State, facing $10B revenue shortfall, gives 1st hint at what’s to come

By ROI-NJ Staff
Trenton | May 22, 2020 at 3:39 pm

The New Jersey Department of the Treasury delivered a budget update to the Legislature on Friday that it said provides a detailed revenue report illustrating the devastating impact COVID-19 has had on New Jersey’s finances. It also lays out plans to close the looming gap for the remainder of the extended fiscal year through a series of deep cuts and spending deferrals.

State Treasurer Elizabeth Muoio said the state is potentially facing a combined revenue shortfall of nearly $10 billion over the remaining months of Fiscal Year 2020 and through the end of Fiscal Year 2021 — a potential decline that would be worse than the Great Recession of 2008-09.

The report provided the most detailed account to date of the significant shortfalls expected among the major tax revenues:

Gross Income Tax

  • FY 2020 revenues are projected to be $910.9 million, or 5.4%, lower than Governor’s Budget Message forecast.
  • FY 2021 collections are projected to be $3.955 billion, or 22.2% lower than GBM.

Sales and Use Tax

  • FY 2020 revenues are projected to be $1.131 billion, or 10.9%, lower than GBM forecast.
  • FY 2021 revenues are projected to be $1.528 billion, or 14.2%, lower than GBM.

Corporation Business Tax

  • FY 2020 revenues are projected to be $451.9 million, or 11.6%, lower than GBM forecast.
  • FY 2021 revenues are projected to be $1.228 billion, or 32% lower than GBM.

Muoio said Treasury has taken a number of initial steps to ensure the state remained in a solvent financial position, including:

  • Review of state spending across all branches of government and placement of approximately $1 billion of available appropriations into reserve.
  • Transfer of the entire $421 million Surplus Revenue Fund, also known as the Rainy Day Fund, to the undesignated General Fund balance to help offset the anticipated shortfall; in addition, the planned deposit on June 30 will not be made.
  • Implementation of a statewide hiring freeze, with the exception of COVID-19-related needs.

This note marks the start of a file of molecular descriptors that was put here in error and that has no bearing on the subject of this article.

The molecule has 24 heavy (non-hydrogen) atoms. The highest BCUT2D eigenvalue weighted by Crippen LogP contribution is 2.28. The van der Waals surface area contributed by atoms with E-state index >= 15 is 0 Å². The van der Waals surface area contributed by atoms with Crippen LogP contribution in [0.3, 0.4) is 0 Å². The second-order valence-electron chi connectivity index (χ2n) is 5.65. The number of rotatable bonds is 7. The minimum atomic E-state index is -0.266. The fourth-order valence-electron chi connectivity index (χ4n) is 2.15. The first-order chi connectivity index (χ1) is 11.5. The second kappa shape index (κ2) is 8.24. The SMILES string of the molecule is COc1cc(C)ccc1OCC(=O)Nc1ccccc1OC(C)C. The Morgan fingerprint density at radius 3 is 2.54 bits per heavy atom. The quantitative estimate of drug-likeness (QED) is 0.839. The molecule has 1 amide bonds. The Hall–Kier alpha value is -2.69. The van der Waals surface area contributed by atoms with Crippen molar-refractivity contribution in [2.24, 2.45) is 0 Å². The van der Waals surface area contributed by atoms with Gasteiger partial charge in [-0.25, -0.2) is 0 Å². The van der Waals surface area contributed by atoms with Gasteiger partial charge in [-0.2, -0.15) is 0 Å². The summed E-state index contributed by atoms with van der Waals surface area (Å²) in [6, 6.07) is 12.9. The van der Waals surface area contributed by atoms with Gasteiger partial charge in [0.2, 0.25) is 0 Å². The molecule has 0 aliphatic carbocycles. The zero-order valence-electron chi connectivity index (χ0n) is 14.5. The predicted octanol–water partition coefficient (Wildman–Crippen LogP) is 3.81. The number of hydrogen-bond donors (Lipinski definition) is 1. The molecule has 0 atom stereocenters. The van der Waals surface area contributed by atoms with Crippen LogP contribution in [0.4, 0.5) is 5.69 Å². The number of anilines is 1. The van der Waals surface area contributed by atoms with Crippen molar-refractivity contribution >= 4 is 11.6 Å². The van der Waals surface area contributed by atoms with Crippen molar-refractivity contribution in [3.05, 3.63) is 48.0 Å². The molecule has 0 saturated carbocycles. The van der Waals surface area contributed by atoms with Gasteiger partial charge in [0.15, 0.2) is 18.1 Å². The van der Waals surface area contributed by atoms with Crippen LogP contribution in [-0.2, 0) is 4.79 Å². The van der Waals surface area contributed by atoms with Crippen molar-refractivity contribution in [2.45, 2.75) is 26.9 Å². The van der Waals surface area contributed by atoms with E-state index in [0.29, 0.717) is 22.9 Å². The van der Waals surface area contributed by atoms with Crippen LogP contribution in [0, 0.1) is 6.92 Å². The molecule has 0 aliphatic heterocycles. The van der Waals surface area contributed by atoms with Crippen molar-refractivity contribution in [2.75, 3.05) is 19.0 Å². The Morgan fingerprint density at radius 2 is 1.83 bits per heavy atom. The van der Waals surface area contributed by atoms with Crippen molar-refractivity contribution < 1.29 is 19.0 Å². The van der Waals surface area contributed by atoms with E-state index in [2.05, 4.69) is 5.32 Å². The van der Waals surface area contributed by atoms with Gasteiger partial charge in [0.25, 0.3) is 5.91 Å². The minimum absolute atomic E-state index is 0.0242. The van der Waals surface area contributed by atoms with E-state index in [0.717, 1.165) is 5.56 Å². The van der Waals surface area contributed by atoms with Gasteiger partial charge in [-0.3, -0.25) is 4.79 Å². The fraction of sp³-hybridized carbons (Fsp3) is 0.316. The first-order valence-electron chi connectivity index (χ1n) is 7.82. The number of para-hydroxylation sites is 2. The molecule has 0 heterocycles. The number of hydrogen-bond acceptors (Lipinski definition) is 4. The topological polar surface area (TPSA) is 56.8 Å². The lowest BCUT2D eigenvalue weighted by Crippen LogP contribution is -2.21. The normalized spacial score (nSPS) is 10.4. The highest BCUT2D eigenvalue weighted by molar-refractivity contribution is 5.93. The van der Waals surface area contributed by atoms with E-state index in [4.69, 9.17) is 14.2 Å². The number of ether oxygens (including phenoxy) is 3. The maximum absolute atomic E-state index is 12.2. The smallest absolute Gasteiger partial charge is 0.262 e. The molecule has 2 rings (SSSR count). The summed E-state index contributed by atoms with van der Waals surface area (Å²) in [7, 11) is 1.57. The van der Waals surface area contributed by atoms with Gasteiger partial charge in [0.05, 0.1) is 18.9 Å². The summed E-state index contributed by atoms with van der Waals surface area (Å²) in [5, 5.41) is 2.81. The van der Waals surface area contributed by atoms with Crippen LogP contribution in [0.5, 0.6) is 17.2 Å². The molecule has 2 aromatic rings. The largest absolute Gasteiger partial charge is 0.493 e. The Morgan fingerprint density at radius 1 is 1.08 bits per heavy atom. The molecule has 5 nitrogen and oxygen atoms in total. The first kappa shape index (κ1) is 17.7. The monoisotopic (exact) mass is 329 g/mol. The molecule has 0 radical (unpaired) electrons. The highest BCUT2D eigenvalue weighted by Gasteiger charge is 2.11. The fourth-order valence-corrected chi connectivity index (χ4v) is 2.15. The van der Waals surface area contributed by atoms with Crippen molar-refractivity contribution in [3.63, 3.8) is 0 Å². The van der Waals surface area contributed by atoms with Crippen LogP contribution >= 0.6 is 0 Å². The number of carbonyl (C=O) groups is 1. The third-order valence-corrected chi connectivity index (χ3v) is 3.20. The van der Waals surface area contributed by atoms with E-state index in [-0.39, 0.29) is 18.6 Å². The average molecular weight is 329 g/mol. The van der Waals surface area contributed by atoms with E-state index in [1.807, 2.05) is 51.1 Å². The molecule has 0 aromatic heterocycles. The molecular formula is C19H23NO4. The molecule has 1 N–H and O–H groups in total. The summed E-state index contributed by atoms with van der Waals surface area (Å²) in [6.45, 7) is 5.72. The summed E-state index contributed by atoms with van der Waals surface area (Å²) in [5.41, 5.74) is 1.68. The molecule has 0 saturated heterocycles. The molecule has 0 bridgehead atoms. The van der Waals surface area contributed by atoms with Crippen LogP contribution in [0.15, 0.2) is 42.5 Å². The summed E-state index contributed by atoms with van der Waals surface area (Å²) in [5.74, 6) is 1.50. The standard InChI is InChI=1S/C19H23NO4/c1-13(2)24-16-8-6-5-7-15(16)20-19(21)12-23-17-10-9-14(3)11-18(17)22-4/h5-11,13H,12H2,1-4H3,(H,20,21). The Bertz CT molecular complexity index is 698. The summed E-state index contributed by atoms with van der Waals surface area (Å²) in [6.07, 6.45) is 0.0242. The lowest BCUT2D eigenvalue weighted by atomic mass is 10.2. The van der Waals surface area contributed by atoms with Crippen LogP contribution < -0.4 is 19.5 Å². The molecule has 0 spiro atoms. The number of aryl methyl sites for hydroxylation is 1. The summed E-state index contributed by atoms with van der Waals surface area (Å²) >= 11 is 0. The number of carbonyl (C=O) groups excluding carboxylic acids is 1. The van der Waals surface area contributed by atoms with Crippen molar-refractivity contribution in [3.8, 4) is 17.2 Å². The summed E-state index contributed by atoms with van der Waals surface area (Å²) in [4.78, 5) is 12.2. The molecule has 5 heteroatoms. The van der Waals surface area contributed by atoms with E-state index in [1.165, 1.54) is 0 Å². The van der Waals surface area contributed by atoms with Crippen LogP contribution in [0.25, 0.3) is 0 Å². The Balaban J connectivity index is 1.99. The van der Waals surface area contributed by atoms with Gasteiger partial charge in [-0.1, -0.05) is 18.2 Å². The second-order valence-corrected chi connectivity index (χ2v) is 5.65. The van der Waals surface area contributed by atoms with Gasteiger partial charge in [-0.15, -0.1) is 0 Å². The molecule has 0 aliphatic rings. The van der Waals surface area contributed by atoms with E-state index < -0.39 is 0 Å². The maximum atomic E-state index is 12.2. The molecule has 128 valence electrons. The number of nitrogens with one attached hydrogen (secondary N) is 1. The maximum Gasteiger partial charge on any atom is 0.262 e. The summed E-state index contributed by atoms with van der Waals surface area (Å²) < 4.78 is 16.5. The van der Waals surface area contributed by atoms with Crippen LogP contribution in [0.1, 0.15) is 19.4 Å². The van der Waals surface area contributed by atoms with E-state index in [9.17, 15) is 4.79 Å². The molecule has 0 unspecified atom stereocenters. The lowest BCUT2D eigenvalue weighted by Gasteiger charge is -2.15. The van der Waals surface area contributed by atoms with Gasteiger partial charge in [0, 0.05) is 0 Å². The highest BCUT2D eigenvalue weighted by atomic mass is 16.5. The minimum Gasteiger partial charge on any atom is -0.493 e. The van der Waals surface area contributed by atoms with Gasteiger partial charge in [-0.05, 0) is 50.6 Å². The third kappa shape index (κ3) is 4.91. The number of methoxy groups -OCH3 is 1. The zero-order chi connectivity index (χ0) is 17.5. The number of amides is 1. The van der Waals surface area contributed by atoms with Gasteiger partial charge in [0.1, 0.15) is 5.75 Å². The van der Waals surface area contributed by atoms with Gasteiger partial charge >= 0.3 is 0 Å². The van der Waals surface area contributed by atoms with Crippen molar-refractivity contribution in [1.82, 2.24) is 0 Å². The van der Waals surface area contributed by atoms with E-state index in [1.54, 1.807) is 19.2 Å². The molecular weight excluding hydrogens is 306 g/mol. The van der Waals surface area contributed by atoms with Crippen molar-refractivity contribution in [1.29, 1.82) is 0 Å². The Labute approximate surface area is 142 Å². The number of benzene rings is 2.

• Ongoing review and approval by the Office of Management and Budget of department spending and contracting.
  • Canceling and reserving of preencumbrances, which will result in deferral or elimination of planned department spending.

Additionally, to help offset the anticipated billions in lost revenue, the administration is proposing significant cuts across nearly all sectors of government. The report proposes decreasing planned spending by over $5 billion, including:

  • $1.3 billion in proposed deappropriations;
  • $3.2 billion in cut or delayed first-quarter appropriations;
  • Withdrawal of $849.7 million in proposed spending priorities put forth by Gov. Phil Murphy in February.

Based on the size of the looming shortfall for the upcoming fiscal year, the report notes that, without new resources — including the ability to access borrowing facilities or additional federal funding — significant additional cuts will be needed for FY 2021.

“This report is designed to serve as a road map to help New Jersey begin to navigate what is essentially unchartered territory,” Muoio said in a statement. “We are not alone. All across the country, states are facing similar challenges that seemed inconceivable just a few short months ago.

“As a state, we had made great strides over the last two years to improve our fiscal condition. However, the global pandemic sparked by COVID-19 has halted this progress in its tracks. Managing this unprecedented fiscal crisis will require extremely difficult decisions in the weeks and months ahead and will necessitate a combination of budget and appropriation adjustments, critically needed borrowing and more robust federal assistance.”

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ROI-NJ Staff | editorial@roi-nj.com | @roinjnews